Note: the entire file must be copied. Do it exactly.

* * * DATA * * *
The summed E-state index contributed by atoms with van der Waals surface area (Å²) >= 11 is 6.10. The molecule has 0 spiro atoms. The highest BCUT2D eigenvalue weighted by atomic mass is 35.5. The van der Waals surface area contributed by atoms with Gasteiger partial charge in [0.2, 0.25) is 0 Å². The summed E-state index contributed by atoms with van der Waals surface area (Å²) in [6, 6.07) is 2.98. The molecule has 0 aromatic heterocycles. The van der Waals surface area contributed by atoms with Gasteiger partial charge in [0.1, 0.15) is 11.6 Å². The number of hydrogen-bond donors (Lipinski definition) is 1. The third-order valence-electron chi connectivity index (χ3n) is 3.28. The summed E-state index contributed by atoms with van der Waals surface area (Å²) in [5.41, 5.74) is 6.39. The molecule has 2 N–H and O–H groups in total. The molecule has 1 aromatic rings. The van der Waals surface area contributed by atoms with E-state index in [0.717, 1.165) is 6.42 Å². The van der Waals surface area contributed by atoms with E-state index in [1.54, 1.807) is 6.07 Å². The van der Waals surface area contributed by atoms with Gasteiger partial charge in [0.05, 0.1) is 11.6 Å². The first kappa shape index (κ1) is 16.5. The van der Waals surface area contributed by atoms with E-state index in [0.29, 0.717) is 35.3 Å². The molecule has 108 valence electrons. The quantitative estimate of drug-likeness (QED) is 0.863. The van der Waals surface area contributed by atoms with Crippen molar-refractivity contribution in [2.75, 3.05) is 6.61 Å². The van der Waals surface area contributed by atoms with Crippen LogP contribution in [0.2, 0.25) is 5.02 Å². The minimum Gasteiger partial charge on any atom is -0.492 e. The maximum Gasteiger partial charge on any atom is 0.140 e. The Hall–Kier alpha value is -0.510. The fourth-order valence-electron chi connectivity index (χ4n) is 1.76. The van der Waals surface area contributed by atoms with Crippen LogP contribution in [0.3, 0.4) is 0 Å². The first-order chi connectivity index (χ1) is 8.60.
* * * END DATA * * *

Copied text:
The summed E-state index contributed by atoms with van der Waals surface area (Å²) >= 11 is 6.10. The molecule has 0 spiro atoms. The highest BCUT2D eigenvalue weighted by atomic mass is 35.5. The van der Waals surface area contributed by atoms with Gasteiger partial charge in [0.2, 0.25) is 0 Å². The summed E-state index contributed by atoms with van der Waals surface area (Å²) in [6, 6.07) is 2.98. The molecule has 0 aromatic heterocycles. The van der Waals surface area contributed by atoms with Gasteiger partial charge in [0.1, 0.15) is 11.6 Å². The number of hydrogen-bond donors (Lipinski definition) is 1. The third-order valence-electron chi connectivity index (χ3n) is 3.28. The summed E-state index contributed by atoms with van der Waals surface area (Å²) in [5.41, 5.74) is 6.39. The molecule has 2 N–H and O–H groups in total. The molecule has 1 aromatic rings. The van der Waals surface area contributed by atoms with E-state index in [0.717, 1.165) is 6.42 Å². The van der Waals surface area contributed by atoms with E-state index in [1.54, 1.807) is 6.07 Å². The van der Waals surface area contributed by atoms with Gasteiger partial charge in [0.05, 0.1) is 11.6 Å². The first kappa shape index (κ1) is 16.5. The van der Waals surface area contributed by atoms with E-state index in [0.29, 0.717) is 35.3 Å². The molecule has 108 valence electrons. The quantitative estimate of drug-likeness (QED) is 0.863. The van der Waals surface area contributed by atoms with Crippen molar-refractivity contribution in [2.75, 3.05) is 6.61 Å². The van der Waals surface area contributed by atoms with Crippen LogP contribution in [0.2, 0.25) is 5.02 Å². The minimum Gasteiger partial charge on any atom is -0.492 e. The maximum Gasteiger partial charge on any atom is 0.140 e. The Hall–Kier alpha value is -0.510. The fourth-order valence-electron chi connectivity index (χ4n) is 1.76. The van der Waals surface area contributed by atoms with Crippen LogP contribution in [0.3, 0.4) is 0 Å². The first-order chi connectivity index (χ1) is 8.60.